2023 Paleontological Society Fellows

The new fellows are

Maria Alejandra Gandolfo (Cornell University), Brian Huber (Smithsonian National Museum of Natural History), Kate Lyons (University of Nebraska), and Peter Roopnarine (California Academy of Sciences)

Congratulations to the 2023 Paleo Society Fellows.

In no particular order, Here are some highlights from their letters of support.

Peter Roopnarine was described as carrying out "exemplary invertebrate paleontological research, professional service and collections management," highlighting the breadth of his activities, and an immense force for good in the PS both in terms his research, collections, and mentoring, but also in terms of his service." Another listed his many accomplishments: "collaborates with other researchers on modern paleobiological projects on the California margin, in the Gulf of Mexico, and the Gulf of Thailand, published 71 peer-reviewed articles, several in high impact journals, mentored 10 graduate students (2 current) and 5 postdocs, is a Fellow of the California Academy of Sciences and GSA, and has conducted numerous public outreach activities, including lectures, videos, film and documentaries."

Kate Lyons was described as possessing "a vision for combining modern and fossil data to consider big picture questions [that] is outstanding. Her work in ETE and her incredible passion for mentoring early career researchers, many from underrepresented groups in paleontology is wonderful;" one member noted that "much of Lyons’ work on the evolutionary macroecology of mammalian faunas has been published in the highest impact journals such as Nature and Science, a testimony to its significance, notably her seminal 2004 paper on human drivers of large mammal extinctions in the late Quaternary extinctions."

Maria Alejandra Gandolfo was described as "an outstanding paleobotanist who has helped to provide insights into important and previously undocumented Patagonian floras." Another highlighted Gandolfo's extraordinary career: "Nominated for her contributions to Cretaceous and Paleogene paleobotanical research, contribution to institutional paleobotanical collections, teaching and mentoring; 97 peer-reviewed publications (when first nominated in February 2021); mentor of numerous graduate students, undergraduates, and postdoctoral associates; garnered Awards from the Botanical Society of America and American Philosophical Society; and active in professional service, including Editor-in-Chief of Review of Palaeobotany and Palynology, and other editorial duties."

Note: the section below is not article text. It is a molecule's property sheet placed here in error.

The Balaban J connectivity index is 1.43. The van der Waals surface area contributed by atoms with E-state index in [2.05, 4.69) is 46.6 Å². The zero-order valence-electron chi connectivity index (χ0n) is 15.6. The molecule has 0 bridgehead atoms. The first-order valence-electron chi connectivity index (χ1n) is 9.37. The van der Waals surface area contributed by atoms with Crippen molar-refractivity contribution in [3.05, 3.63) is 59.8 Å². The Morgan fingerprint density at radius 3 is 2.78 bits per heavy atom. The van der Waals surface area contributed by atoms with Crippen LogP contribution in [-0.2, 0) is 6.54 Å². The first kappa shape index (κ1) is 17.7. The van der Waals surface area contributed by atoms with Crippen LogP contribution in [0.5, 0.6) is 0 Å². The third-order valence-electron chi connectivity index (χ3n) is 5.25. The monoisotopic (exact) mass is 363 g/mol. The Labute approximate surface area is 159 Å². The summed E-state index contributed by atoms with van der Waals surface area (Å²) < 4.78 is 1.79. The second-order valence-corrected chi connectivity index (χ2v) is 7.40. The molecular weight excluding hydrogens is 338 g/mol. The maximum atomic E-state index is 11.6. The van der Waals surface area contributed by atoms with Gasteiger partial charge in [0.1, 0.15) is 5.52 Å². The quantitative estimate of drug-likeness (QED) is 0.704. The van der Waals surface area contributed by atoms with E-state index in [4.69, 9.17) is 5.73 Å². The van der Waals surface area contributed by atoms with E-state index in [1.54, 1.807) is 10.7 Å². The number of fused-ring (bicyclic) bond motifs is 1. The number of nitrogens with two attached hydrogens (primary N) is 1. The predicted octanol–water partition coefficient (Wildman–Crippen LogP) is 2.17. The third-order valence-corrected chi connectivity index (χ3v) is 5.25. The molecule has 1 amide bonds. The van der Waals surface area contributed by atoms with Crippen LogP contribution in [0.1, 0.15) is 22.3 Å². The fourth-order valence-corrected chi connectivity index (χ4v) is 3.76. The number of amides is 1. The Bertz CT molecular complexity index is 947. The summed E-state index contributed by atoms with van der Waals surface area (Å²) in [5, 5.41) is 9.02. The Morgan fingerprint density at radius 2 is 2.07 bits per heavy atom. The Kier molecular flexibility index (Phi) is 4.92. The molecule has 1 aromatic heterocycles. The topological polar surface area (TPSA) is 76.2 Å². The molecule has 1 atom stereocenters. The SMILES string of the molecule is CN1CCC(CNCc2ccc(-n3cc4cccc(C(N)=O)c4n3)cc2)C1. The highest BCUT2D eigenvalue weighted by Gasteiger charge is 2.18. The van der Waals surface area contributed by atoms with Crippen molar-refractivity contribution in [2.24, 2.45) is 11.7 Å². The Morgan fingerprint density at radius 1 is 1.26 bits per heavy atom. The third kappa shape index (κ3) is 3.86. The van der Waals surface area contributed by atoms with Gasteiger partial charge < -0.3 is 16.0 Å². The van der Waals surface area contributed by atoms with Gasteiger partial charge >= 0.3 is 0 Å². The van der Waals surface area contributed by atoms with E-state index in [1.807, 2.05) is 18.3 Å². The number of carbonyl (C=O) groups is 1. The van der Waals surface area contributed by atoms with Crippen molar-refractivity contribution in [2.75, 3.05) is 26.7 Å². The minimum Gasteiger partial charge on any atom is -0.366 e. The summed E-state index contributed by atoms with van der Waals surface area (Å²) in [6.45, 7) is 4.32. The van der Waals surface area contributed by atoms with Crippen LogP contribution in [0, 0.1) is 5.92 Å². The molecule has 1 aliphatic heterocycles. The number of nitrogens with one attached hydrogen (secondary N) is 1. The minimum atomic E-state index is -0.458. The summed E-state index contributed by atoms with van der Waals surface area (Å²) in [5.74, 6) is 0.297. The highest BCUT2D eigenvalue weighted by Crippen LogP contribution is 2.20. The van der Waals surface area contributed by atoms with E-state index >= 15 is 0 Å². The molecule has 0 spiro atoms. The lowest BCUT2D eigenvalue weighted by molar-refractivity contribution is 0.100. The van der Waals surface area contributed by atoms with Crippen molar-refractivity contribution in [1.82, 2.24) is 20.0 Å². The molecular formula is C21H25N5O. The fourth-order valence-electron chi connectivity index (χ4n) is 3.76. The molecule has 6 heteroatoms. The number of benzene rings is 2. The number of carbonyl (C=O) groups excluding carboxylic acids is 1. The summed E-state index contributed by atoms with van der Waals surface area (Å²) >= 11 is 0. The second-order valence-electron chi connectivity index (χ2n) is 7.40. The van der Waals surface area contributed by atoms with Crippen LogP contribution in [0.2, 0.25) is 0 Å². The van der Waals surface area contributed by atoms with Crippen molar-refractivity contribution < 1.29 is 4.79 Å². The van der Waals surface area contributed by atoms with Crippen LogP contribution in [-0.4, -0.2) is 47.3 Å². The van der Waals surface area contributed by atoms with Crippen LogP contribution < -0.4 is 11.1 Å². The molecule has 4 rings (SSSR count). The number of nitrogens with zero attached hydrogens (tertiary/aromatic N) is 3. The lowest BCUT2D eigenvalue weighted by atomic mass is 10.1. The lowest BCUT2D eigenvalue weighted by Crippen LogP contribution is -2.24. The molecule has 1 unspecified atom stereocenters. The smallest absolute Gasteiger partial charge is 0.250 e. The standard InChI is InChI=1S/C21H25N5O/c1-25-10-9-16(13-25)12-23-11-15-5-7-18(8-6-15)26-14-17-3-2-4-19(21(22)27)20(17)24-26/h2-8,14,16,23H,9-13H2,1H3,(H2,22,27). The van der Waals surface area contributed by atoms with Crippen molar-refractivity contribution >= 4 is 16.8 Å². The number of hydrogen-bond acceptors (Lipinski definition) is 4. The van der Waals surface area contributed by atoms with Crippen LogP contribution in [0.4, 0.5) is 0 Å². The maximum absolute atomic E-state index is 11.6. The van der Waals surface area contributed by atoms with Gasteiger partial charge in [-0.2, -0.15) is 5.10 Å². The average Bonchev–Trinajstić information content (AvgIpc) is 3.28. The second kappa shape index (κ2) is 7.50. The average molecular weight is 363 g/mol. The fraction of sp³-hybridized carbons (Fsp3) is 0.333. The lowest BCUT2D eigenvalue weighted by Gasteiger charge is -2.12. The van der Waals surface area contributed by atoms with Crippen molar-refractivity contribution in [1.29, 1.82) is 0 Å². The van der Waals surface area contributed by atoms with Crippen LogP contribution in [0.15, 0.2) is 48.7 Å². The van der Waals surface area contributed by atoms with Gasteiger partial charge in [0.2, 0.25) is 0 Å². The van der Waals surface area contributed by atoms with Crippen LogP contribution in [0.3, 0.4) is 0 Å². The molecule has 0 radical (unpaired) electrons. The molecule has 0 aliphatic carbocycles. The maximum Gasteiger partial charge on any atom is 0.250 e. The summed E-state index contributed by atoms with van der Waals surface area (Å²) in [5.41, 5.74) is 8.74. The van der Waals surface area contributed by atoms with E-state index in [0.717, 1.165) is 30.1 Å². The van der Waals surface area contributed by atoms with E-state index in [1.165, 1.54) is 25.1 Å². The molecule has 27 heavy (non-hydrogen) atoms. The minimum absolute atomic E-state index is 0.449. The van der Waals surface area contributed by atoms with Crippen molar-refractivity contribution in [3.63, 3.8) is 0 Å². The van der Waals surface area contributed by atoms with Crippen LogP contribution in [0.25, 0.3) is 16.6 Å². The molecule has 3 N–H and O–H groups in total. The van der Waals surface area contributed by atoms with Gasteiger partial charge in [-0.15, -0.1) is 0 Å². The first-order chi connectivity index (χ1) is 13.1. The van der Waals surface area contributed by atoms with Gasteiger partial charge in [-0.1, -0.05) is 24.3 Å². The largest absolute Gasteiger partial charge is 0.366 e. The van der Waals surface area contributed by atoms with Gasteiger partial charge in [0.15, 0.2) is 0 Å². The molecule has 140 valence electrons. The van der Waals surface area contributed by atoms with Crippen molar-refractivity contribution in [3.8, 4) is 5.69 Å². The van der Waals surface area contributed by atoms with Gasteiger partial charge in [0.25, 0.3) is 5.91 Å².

Brian Huber is "perhaps the outstanding micropaleontologist of his generation," "renown for his distinguished record as one of the world’s leading experts on Cretaceous and Cenozoic planktonic foraminifera and accomplishments as a museum curator and a mentor to many students and fellows; best known for climatic transition from mid-Cretaceous greenhouse climate to cooler conditions; published 6 co-edited books/monographs and 143 journal articles over a span of 3 decades at the Smithsonian Institution; carried out extensive professional service on the International Commission on Stratigraphy (vice chair), Cushman Foundation (President), and various editorial boards; and finally extensively involved in organizing workshops and symposia, and public outreach through exhibits at the Smithsonian."
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